F This idea that paper facilitates a highly specialized cognitive and social process is a far cry from the way we have historically thought about the stuff. Paper first began to proliferate in the workplace in the late nineteenth century as part of the move toward "systematic management." To cope with the complexity of the industrial economy, managers were instituting company-wide policies and demanding monthly, weekly, or even daily updates from their subordinates. Thus was born the monthly sales report, and the office manual and the internal company newsletter. The typewriter took off in the eighteen-eighties, making it possible to create documents in a fraction of the time it had previously taken, and that was followed closely by the advent of carbon paper, which meant that a typist could create ten copies of that document simultaneously. Paper was important not to facilitate creative collaboration and thought but as an instrument of control.

Questions 27-32

The reading passage has seven paragraphs, A-G

Choose the correct heading for paragraphs A-G from the list below.

Write the correct number, i-x. in boxes 27-32 on your answer sheet.

List of Headings

i. paper continued as a sharing or managing must

ii. piles can be more inspiring rather than disorgansing

iii. Favorable situation that economists used paper pages

iv. overview of an unexpected situation: paper survived

v. comparison between efficiencies for using paper and using computer

vi. IMF' paperless office seemed to be a waste of papers

vii. example of failure for avoidance of paper record

viii. There are advantages of using a paper in offices

ix. piles reflect certain characteristics in people' s thought

x. joy of having the paper square in front of computer

1. Paragraph A

2. Paragraph B

3. Paragraph C

4. Paragraph D

5. Paragraph E

6. Paragraph G

Questions 33-36 Summary

Complete the following summary of the paragraphs of Reading Passage, using no more than three words from the Reading Passage for each answer. Write your answers in boxes 33-36 on your answer sheet.

Compared with digital documents, paper has several advantages. First it allows clerks to work in a____33____way among colleagues. Next, paper is not like virtual digital versions, it's____34____. Finally, because it is____35____note or comments can be effortlessly added as related information. However, shortcoming comes at the absence of convenience on task which is for a____36____.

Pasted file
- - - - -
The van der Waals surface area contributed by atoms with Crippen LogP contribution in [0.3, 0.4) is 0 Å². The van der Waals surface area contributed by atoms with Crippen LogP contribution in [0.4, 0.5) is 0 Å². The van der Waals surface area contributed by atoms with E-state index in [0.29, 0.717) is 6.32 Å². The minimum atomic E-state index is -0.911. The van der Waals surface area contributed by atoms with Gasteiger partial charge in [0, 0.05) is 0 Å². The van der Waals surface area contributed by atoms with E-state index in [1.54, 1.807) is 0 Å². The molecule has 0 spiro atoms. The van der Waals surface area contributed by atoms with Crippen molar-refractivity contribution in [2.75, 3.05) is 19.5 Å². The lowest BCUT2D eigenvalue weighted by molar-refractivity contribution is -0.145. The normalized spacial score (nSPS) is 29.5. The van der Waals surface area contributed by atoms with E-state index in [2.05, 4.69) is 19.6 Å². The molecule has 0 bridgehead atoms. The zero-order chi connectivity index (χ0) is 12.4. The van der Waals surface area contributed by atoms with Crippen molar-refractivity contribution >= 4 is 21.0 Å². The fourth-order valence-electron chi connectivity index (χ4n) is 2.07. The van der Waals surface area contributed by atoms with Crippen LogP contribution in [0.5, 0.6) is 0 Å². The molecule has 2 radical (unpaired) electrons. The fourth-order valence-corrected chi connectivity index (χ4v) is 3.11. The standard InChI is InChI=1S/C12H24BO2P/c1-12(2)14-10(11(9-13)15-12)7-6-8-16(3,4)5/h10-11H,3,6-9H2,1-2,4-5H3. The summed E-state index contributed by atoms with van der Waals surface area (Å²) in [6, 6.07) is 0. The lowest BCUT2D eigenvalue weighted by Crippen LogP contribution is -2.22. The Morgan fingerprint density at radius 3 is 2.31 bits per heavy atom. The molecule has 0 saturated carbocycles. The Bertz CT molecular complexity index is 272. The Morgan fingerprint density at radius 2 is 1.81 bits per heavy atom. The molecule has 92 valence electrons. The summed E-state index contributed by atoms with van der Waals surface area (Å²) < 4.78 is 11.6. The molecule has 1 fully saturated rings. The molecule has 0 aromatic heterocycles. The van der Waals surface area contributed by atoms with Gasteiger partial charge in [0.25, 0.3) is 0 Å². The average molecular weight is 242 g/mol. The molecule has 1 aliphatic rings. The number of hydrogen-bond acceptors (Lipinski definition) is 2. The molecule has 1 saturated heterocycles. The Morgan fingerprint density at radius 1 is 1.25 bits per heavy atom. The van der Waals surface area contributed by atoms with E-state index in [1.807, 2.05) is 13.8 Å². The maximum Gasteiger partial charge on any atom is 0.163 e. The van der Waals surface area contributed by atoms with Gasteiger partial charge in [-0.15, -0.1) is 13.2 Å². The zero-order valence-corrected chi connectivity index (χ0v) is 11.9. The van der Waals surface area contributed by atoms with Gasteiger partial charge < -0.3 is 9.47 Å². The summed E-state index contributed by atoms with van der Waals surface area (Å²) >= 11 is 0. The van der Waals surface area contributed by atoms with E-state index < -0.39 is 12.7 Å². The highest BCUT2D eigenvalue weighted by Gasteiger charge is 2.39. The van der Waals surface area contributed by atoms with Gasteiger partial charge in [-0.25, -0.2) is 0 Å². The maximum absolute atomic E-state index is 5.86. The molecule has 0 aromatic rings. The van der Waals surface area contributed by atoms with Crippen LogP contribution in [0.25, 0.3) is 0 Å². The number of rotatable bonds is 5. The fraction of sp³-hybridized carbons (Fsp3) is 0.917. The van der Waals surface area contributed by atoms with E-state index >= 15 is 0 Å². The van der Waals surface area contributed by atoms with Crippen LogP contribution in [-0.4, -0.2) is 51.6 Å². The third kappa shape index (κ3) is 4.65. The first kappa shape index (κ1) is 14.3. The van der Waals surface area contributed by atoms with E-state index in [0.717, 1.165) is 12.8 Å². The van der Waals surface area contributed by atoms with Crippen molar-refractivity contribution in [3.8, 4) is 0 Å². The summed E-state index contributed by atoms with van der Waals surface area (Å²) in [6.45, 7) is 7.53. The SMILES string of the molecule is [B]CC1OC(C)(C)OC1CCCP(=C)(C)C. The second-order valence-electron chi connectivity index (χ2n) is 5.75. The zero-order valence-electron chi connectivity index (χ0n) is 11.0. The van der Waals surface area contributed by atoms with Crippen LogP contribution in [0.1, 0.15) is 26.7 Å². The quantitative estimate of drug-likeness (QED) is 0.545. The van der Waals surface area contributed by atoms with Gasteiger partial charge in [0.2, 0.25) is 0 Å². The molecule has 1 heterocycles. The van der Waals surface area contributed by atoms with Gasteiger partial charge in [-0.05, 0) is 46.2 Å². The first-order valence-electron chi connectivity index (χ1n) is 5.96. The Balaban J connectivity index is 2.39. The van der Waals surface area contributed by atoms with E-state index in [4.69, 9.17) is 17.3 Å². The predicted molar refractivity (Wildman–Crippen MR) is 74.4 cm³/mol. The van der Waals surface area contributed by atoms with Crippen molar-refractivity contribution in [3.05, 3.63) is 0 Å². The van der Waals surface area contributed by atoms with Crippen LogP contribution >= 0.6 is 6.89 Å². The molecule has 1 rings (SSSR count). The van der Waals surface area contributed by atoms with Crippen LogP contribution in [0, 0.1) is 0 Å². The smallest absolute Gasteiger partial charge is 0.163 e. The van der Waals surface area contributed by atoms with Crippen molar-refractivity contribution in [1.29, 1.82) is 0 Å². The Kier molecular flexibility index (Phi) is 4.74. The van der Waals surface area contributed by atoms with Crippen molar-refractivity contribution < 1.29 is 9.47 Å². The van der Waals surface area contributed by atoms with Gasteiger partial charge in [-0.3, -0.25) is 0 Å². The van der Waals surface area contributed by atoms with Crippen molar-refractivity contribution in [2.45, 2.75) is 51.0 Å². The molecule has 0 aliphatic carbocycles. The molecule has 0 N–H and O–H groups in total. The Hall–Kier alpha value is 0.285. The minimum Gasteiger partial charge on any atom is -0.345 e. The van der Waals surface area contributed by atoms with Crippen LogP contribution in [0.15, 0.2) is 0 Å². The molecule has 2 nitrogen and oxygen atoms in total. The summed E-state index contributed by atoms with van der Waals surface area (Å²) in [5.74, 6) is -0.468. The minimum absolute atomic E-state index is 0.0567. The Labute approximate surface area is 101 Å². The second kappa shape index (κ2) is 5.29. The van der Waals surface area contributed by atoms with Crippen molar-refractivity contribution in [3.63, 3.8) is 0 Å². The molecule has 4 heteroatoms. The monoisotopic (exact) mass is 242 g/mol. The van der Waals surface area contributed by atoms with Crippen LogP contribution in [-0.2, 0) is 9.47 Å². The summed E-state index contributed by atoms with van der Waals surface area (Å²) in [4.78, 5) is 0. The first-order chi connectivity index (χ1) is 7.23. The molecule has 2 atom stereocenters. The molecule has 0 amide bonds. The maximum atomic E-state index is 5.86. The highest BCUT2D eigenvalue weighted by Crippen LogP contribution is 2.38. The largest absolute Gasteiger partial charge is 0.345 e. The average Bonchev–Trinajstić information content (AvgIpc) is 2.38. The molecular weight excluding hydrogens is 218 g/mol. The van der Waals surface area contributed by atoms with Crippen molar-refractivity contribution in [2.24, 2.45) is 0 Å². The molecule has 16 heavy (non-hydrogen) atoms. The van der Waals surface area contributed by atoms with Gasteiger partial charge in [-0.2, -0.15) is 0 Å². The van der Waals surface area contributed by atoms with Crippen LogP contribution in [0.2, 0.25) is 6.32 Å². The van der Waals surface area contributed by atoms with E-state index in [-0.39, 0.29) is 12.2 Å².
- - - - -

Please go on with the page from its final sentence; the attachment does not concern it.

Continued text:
Question 37-40

Choose the correct letter, A, B, C or D

Write your answer in boxes 37-40 on your answer sheet.

37 What do the economists from IMF say that their way of writing documents?

A they note down their comments for freedom on the drafts

B they finish all writing individually

C they share ideas on before electronic version was made

D they use electronic version fully

38 What is the implication of the "Piles" mentioned in the passage?

A they have underlying orders

B they are necessarily a mess

C they are in time sequence order

D they are in alphabetic order

39 What does the manager believe in sophisticated economy?

A recorded paper can be as management tool

B carbon paper should be compulsory

C Teamwork is the most important

D monthly report is the best way

40 According to the end of this passage, what is the reason why paper is not replaced by electronic vision?

A paper is inexpensive to buy

B it contributed to management theories in western countries

C people need time for changing their old habit

D it is collaborative and functional for tasks implement and management

文章题目:纸张还是电脑?

篇章结构

体裁

论说文

题目

纸张还是电脑?

结构

A:总述纸张仍然存在,并且没有被电脑代替的事实

B: 经济学家运用纸张的这种现状

C: 在办公室使用纸张的一些好处

D:堆积会更启发灵感而不是杂乱

E:堆积会反映人们思考的特点

F:纸张继续作为分享和管理的必不可少的物质

试题分析

Question 1-。。。

题目类型:

题号

定位词

文中对应点

题目解析

27

Computer replace

Paper

A段前两句

A段前两句说纸张没有被电脑科技代替, 后几句接着说了现在纸张用的量还在增加 ,并且说明了为什么纸张存在的合理性。所以只有iv. overview of an unexpected situation—paper survived.这一选项概括了A段的意思。

28

IMF. Is awash in paper

B段第三句

B段首先讲了两个社会学家的无纸化办公的理论,但是从第三句开始一直在讲在国际货币基金组织里面纸张被使用的现状,所以对应iii选项.

29

Affordance

Tangible

tailorable

C段第二三四句开头

C段开头说如果没有纸张,写作变得困难,然后继续说纸张有很多功能可见性比如纸张是有形的,纸张可以修改。所以对应选项viii.

30

Piles aren’t

mess

D段第三句

D段第三句说堆积不是杂乱,后几句说的是研究表明看似杂乱的堆积其实是有规律的。对应选项ii.

31

Piles represent

active

E段前两句

E段第一句先提出问题,为什么将文件摞起来而不是归档?然后第二句回答说摞放表示动态的思考过程 所以选ix.

32

Important instrument

Control

F段尾句

F段最后总结说,纸张不是在创造性的集体写作方面重要,而是在作为控制手段时显得格外重要。所以对应选项i.

33

Advantage

way colleagues

C段首句

根据advantage我们知道这是在讲第三段的内容,根据way colleague 可知要选的是描述纸张是什么样的方式来在工作中起作用。所以是collaborativeiterative

34

not like digital

version

C段第三句

这个空是和digital  version的比较,第三句说pick

Up flip都是比较,所以是tangible可见的。

35

Note comment

added

C段第五句

Annotatescribble都对应 Note and comment

Added,所以是tailorable

36

Shortcoming

C段最后一句

对应C段最后一句 说到了缺点 并且题中还有一个a ,所以应该是 group of people

37

Economist

IMF

Writing

Documents

B 段最后一句

根据 IMFeconomists定位到第二段,正确选项是对应到最后一句话At the end of the process…start to enter them on computer…所以对应C选项。A选项说note for freedom与原文有出入,Bfinish individually与段落的第四句意思相反,文中说的是这个过程是合作的。D选项的use electronic version fully 显然和文中相反,文中说到也用纸张。

38

Piles

D段第56

文中说堆积看起来很乱,其实不然,通过研究表明,即使最乱的堆积也有摆放者自己的思路。所以对应A选型,underlying order 潜在的顺序

39

Manager sophisticated

Economy

F段第三句

根据managereconomy定位到F段第三句,说的是经理制定了全公司范围的制度,并且要求按时汇报工作进程。所以对应A选项。

40

Reason

paper

Not replaced

F段最后一句

F段最后一句提到了paper is important…所以就是答案,说到了纸张作为控制手段的重要性,对应D选项。







































参考答案:

Version 23325 主题 纸张和电脑

27

iv

28

iii

29

viii

30

ii

31

ix

32

i

33

collaborative and iterative

34

tangible

35

tailorable

36

group of people

37

C

38

A

39

A

40

D